retrain: If this is a new model, or you want to load the model you trained before. The model will be loaded from log_dir/model_name/

Train on Google Cloud ML engine

local testing

Before training the model on cloud ml engine, please check if it is working on local machine or not by following commands

gcloud ml-engine local train \
    --module-name chiron.utils.raw \
    --package-path chiron.utils/  \
    -- --input input_fast5_folder \
    --output output

gcloud ml-engine local train \
    --module-name chiron.chiron_rcnn_train \
    --package-path chiron/

If it is working well, please go to next step.

create a new bucket

BUCKET_NAME=chiron-ml
REGION=us-central1
gsutil mb -l $REGION gs://$BUCKET_NAME

Use gsutil to copy the fast5 files to your Cloud Storage bucket

gsutil cp -r raw_fast_folder gs://$BUCKET_NAME/fast5-data

Train model on google cloud ML engine

JOB_NAME=chiron_single_1
OUTPUT_PATH=gs://$BUCKET_NAME/$JOB_NAME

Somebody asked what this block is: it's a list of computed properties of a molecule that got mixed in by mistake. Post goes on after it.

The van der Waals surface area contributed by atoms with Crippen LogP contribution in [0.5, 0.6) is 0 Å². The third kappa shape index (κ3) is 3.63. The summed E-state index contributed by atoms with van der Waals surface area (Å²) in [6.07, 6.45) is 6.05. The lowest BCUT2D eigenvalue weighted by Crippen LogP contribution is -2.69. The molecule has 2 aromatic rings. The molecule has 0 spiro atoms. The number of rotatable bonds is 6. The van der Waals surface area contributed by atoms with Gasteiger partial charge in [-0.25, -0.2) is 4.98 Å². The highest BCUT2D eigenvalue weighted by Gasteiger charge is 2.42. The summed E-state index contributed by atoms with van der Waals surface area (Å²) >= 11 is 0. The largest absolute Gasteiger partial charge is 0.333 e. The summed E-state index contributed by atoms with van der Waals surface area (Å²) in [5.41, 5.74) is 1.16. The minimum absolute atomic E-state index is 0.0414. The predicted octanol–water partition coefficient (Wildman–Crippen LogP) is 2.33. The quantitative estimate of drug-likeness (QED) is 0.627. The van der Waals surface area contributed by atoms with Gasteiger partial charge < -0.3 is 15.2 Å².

INPUT_PATH=gs://$BUCKET_NAME/train_tfdata
gcloud ml-engine jobs submit training $JOB_NAME \
    --staging-bucket gs://chiron-ml \
    --module-name chiron.chiron_rcnn_train \
    --package-path chiron/ \
    --region $REGION \
    --config config.yaml \
    -- \
    --data_dir gs://$BUCKET_NAME/train_tfdata \
    --cache_dir gs://$BUCKET_NAME/cache/train.hdf5 \
    --log_dir gs://$BUCKET_NAME/GVM_model

Distributed training on Google Cloud ML Engine

Configure

Change configure.yaml according to GCloud Docs For example the following configure_multi_gpu.yaml:

trainingInput: 
  scaleTier: CUSTOM 
  masterType: standard_p100 
  workerType: standard_p100 
  parameterServerType: large_model 
  workerCount: 3 
  parameterServerCount: 3 

Will enable 3 workers + 1 master worker with one P-100 GPU in each worker.

Transfer fast5 files

FAST5_FOLDER=/my/fast5/
OTUPUT_FOLDER=/my/file_batch/
SEGMENT_LEN=512

Transfer fast5 to file batch

python utils/file_batch.py --input $FAST5_FOLDER --output $OUTPUT_FOLDER --length $SEGMENT_LEN

Copy to Google Cloud

gsutil cp -r $OUTPUT_FOLDER gs://$BUCKET_NAME/file_batch

Submit training request

JOB_NAME=chiron_multi_4
DATA_BUCKET=chiron-training-data
MODEL_BUCKET=chiron-model
REGION=us-central1
MODEL_NAME=test_model1
GPU_NUM=4
gcloud ml-engine jobs submit training ${JOB_NAME} \
    --runtime-version 1.6 \
    --staging-bucket gs://chiron-model/ \
    --module-name chiron.chiron_multi_gpu_train \
    --package-path chiron \
    --region $REGION \
    --config config_multi_gpu.yaml \
    -- \
    -i gs://$DATA_BUCKET/file_batch \
    -o gs://$MODEL_BUCKET/ \
    -m ${MODEL_NAME} \
    -n ${GPU_NUM}